How to Handle Executive Compensation in a Divorce Settlement

What’s Executive Compensation and Does It Matter in Your Divorce?

The typical CEO makes 351 times as much as an average worker. When you are dealing with these larger-than-usual sums of money, divorce gets very complicated. In order to divide assets fairly, you may need to understand how executive compensation works.

What Is Executive Compensation?

Executive compensation is a special type of pay most frequently used for high-level executives in a business. Instead of getting a traditional cash salary, executives are often awarded a certain amount of stock or other incentive plans. These special payment forms are meant to reward executives who perform well, and they often have special tax benefits that help high-paid employees avoid higher tax brackets. Some common forms of executive compensation include:

  • Option grants
  • Deferred compensation
  • Long-term incentive plans
  • Retirement packages
  • Executive perks

If a person is receiving executive compensation, it can end up affecting their divorce. Unlike a standard paycheck, dividing up executive compensation isn’t straightforward. Some types of executive compensation fluctuate in value, and other types might lose value if they are converted into cash too soon. Depending on the compensation, it might be entirely impossible to liquidate it or transfer ownership. All of these factors need to be considered in a divorce with executive compensation.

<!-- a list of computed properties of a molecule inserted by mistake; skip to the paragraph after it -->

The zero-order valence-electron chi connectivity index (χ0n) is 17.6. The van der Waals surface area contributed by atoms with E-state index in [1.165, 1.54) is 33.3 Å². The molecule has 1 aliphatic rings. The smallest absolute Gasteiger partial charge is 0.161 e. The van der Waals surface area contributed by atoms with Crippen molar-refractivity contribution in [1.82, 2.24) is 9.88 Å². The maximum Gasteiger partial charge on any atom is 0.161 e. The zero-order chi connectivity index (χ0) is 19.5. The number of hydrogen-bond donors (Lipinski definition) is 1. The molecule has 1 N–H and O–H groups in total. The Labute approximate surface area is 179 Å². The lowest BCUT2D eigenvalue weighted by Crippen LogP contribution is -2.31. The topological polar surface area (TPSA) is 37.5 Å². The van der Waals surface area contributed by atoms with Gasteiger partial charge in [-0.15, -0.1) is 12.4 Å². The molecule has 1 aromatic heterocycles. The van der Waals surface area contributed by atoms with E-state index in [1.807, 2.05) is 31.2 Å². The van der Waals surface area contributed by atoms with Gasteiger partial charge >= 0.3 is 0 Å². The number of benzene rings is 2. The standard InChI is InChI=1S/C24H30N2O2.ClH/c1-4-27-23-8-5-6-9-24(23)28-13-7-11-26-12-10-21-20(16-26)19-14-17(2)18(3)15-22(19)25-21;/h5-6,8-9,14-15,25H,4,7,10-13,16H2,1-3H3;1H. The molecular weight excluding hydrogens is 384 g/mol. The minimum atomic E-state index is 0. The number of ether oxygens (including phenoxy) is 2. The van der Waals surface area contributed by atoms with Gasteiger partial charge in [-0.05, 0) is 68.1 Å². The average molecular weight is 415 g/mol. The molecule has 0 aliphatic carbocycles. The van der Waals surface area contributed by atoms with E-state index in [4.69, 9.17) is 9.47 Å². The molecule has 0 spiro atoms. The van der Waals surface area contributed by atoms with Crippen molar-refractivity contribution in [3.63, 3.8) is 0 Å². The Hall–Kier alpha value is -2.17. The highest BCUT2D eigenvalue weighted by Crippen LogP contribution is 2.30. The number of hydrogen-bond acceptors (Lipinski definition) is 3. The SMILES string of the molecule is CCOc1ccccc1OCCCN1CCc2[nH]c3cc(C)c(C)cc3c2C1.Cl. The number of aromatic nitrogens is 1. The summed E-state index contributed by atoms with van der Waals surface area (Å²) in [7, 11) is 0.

Common Types of Assets That Cause Confusion in a Divorce

In most divorces, dividing assets is a straightforward thing that consists of splitting all marital assets into two equal portions. However, with executive compensation, things get tricky. Sometimes, it can be hard to even tell if an asset is joint property or separate property, and when you do want to divide it, you might find it’s difficult to do so. Here are some of the most common ways that executive compensation makes a divorce more confusing:

  • Vested stocks: Often, stocks have vesting periods, which means that you are only allowed to sell the stock and receive the value after a set amount of time. Typically, these are only marital property if the right to vest the stock happens before the marriage ends. However, there are a few rare cases where this rule of who gets stocks in divorce doesn’t apply.